Anna starts to feel that an alien force controls her memories. Her memory’s form as a movie continues to represent both the distortion of reality (as in the television and film industries’ attempts to adapt Anna’s novel Frontiers of War) and a kind of storytelling closer to the reality of individual experience. Anna’s real and fictional loves merge to announce what they have just done: mediate between ideas and reality. Anna still wonders how she can feel that one perspective is “correct” while still helping people “accept truths that the great men have always known.”
The projectionist runs through various films: Mashopi, then Paul Tanner and Ella, then Michael and Anna, Ella and Julia, Anna and Molly. He laughs when it says, “directed by Anna Wulf,” over Anna’s pleas that the films are not hers. Anna is “faced with the burden of re-creating order out of the chaos that my life had become,” unable to tell fact from fiction, and realizes that it is all fiction because it is all fit into her own viewpoint.
Anna’s experiences and fictions meld into a continuous, chaotic narrative, much like the novel itself, that Anna at once controls—in the sense that the reader can only access these stories through her perspective—and has no control over in the sense that that no author ever controls the life of any story, either by capturing a whole truth or by determining how a story is received.
The projectionist asks if Anna knows how June Boothby would see their time together, and Anna starts composing a story, frustrated that she is writing in “the style of the most insipid coy woman’s magazine” but frightened to realize this is nearly her own style. June does not help her mother with dinner and thinks Mrs Boothby must know what she feels. Then, “he” gets out of a lorry, and June stands up to walk mechanically towards him, toward the hotel. The projectionist laughs and said he told Anna she couldn’t do it.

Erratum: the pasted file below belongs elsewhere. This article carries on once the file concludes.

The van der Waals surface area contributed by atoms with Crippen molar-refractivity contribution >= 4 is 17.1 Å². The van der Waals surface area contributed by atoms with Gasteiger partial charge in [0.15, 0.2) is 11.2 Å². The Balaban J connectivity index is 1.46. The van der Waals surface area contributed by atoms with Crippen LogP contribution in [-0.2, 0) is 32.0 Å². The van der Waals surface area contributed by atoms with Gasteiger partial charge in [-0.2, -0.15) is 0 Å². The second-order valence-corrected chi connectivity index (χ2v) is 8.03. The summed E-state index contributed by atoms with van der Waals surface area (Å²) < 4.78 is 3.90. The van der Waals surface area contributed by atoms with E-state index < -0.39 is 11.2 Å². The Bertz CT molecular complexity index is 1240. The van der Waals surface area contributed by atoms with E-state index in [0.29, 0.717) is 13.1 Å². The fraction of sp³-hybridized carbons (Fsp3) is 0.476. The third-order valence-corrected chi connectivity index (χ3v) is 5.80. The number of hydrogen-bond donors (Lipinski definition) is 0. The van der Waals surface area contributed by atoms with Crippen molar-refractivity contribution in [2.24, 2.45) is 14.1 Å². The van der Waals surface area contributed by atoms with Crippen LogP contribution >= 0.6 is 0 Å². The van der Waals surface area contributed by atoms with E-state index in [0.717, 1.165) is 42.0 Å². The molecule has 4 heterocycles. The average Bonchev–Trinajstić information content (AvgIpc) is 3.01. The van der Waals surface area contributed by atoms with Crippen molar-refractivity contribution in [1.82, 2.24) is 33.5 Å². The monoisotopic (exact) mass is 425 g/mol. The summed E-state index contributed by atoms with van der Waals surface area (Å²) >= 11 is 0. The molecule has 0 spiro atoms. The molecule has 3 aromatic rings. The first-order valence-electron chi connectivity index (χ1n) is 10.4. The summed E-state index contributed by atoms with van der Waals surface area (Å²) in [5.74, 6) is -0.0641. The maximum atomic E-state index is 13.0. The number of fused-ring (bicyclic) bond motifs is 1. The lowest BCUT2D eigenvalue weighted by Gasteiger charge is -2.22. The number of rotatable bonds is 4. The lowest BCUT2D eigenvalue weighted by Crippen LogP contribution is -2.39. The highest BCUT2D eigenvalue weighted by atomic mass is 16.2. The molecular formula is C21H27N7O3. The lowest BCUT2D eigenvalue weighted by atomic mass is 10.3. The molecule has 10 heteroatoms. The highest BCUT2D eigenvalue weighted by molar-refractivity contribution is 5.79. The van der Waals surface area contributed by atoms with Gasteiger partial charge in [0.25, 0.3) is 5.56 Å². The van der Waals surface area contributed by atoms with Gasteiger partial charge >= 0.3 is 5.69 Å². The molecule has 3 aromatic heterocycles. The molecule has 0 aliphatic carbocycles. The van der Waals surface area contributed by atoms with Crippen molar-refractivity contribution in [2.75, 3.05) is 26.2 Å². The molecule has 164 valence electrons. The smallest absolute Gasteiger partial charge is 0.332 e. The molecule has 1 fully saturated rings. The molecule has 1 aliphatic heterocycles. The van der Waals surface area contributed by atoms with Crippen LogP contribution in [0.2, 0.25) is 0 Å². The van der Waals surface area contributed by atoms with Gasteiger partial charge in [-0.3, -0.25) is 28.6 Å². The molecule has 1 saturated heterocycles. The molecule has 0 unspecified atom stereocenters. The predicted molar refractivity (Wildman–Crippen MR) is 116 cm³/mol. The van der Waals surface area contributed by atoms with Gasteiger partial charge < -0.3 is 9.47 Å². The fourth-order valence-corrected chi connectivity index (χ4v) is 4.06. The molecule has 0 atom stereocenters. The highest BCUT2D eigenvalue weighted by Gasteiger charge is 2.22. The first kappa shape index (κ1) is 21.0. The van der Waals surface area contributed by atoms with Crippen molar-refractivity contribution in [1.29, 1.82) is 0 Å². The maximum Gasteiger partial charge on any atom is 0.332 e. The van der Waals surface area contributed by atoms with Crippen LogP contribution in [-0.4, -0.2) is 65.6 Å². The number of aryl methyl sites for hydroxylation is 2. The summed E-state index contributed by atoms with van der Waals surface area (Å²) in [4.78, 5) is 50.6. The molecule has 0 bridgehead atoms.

June Boothby is insignificant in the black notebook, which is precisely the projectionist’s point: he challenges Anna to imagine another person’s perspective on the same events, and she cannot—despite her efforts to tell a whole story, stretch herself personally, and incorporate other people’s perspectives into herself, Anna cannot fathom June Boothby.
Anna wakes up, “exhausted by the dreaming,” but actually, she soon realizes, exhausted because Saul has returned. She can feel that he has been just past the door, on the landing, “in a tense indecisive pose” deciding whether or not to come inside. She calls to him and realizes who the projectionist from her dream was. She tells Saul he has “become a sort of inner conscience or critic,” and he responds that she is the same to him. She declares that he will have to break the relationship, because she is not strong enough.
Anna and Saul have not only caught one another’s neuroses but also invaded one another’s consciences; they feel that they are controlling each other’s minds, perceptions, and anxieties. If Saul authors Anna’s dreams, then readers must question who truly writes the golden notebook: Anna, Saul, or some combination of the two.
Saul looks at Anna with “anger, dislike, suspicion”; he wants to fight her now, but his real personality will do what she asks later on. He accuses her of trying to kick him out, and she sits up, yelling “stop it,” telling him he knows it is a cycle, realizing and promising that he would leave anyway when Janet returned. Saul would see Anna and Janet as “two women, two enemies”; what “pure chance” that she had a girl and not a boy.
Now it is Anna’s turn to act as Saul’s conscience. She notes that he acts as replacement company for Janet in her life, especially because she mothers him as much as she has to mother her own daughter—Saul could not stand to compete with Janet for Anna’s attention and affection.